LA County to Settle With Family of Man Killed by LASD Deputies During Mental Health Emergency
On Tuesday, the Los Angeles County Board of Supervisors approved a $3.3 million settlement with the family of John Berry, a 31-year-old schizophrenic man killed by LA sheriff’s deputies outside his family’s home in Lakewood.
John’s brother, Chris Berry, a federal law enforcement officer, watched the entire incident unfold. He had called the sheriff’s department’s non-emergency line seeking help for John, who was experiencing a mental health crisis, and was refusing to get out of his car. Chris said that when he requested a mental evaluation team, which would have included a mental health care professional, he was told deputies would be responding instead.
From across the street, a witness filmed the events leading up to the fatal shooting. Berry’s family released the video (above) shortly after John’s death. The video shows least six officers surrounding John’s car. Deputies reached into the car, swinging batons and appearing to Taser the man several times as they attempted to remove him from his vehicle.
Berry reportedly reversed his car and then drove forward. Deputies say Berry rammed his car into a patrol car, pinning an officer between the two vehicles, events that were not caught on film by the witness’ video. Deputies fired what sounds like dozens of rounds into Berry’s car.
The Berry family filed a lawsuit alleging the deputies involved violated John’s civil rights and wrongfully killed him. LA County District Attorney Jackie Lacey found the deputies’ actions to be justified. And the US Supreme Court ruled that the officers involved acted lawfully, believing that their fellow officer was in danger.
Last May, a KPCC investigation revealed that members of LA County Sheriff’s Department shot into moving cars at least nine times (the latest tally is ten times), while LAPD officers shot into vehicles only twice during those five years.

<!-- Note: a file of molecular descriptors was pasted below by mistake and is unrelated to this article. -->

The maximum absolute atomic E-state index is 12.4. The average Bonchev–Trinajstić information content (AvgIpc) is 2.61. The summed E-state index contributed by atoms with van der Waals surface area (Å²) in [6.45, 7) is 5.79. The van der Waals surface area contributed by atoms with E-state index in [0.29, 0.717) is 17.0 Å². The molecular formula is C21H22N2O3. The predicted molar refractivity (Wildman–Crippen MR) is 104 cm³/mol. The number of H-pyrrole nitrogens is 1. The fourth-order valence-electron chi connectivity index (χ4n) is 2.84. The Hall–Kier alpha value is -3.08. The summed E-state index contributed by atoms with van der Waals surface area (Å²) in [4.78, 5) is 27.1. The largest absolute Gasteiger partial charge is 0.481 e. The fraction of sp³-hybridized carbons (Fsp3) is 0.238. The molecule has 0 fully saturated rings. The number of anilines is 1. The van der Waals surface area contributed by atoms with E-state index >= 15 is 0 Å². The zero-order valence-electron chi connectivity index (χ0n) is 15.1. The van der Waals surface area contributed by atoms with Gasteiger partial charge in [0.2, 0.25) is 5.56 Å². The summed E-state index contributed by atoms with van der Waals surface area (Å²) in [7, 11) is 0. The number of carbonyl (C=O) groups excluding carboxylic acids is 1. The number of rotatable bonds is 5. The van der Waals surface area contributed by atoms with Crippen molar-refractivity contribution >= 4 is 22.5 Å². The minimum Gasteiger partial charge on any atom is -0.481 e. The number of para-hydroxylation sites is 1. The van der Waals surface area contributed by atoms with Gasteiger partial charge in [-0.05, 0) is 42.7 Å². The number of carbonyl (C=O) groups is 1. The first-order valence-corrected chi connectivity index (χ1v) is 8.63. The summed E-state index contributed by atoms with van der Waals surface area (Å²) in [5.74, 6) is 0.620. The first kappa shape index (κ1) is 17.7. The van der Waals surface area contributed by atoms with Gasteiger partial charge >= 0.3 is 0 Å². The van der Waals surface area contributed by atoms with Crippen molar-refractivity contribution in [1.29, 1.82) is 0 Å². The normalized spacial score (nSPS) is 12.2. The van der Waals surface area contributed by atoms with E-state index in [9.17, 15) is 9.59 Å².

In 2016, the sheriff’s department brought its policies regarding shooting at cars in line with those of the LAPD and most other LA area police departments. by barring deputies from firing at moving cars except when threatened by a gun or other deadly weapon. An LASD training video instructs deputies to move out of the way of moving vehicles, explaining that it’s extremely difficult to tell if a driver is attempting to get away or are using their car as a weapon.
Officers Involved in Controversial Shooting No Longer With the Inglewood PD
In February 2016, five Inglewood police officers fatally shot Kisha Michael, 31, and Marquintan Sandlin, 32, after officers found the two unconscious in an idling car in the middle of the street.
The five officers involved in the perplexing shooting, Michael Jaen, Richard Parcella, Jason Cantrell, Sean Reidy and Andrew Cohen, are no longer employed by the Inglewood Police Department, as of the May 28 completion of an internal investigation into the shooting. The statement from Inglewood Mayor James Butts did not say whether the five were fired.
Responding officers reportedly shot Michael, a mother of three, in the head, neck, and back 13 times. Bullets struck Sandlin, a father of four, at least two times. In this case, as in the John Berry incident, officers fired into a car. Michael died at the scene. Sandlin died at the hospital.
In a police radio clip, one of the officers involved said there was a gun in Michael’s lap. Officers reportedly attempted to rouse Michael and Sandlin, attempting to “de-escalate the situation,” according to Butts, NBC Los Angeles’ Patrick Healy reported in the days after the shooting.
Both Michael and Sandlin’s families described the two as loving parents. Their loved ones said they didn’t know why Michael and Sandlin were found with a gun.
A warrant had been issued for Michael’s arrest earlier in February after she violated the terms of her probation by failing to appear in court. (Michael was on probation because of a misdemeanor theft.)
Many of the details surrounding the shooting are still unclear. The autopsy revealed that both deceased had blood alcohol contents above the legal limit for driving. No drugs were found in Sandlin’s system. Michael had traces of amphetamine in her blood.
Following the shooting, Inglewood police remained particularly quiet, giving hardly any information about the circumstances of the shooting. The department never revealed whether either of the deceased reached for the gun before the officers let loose a hail of bullets.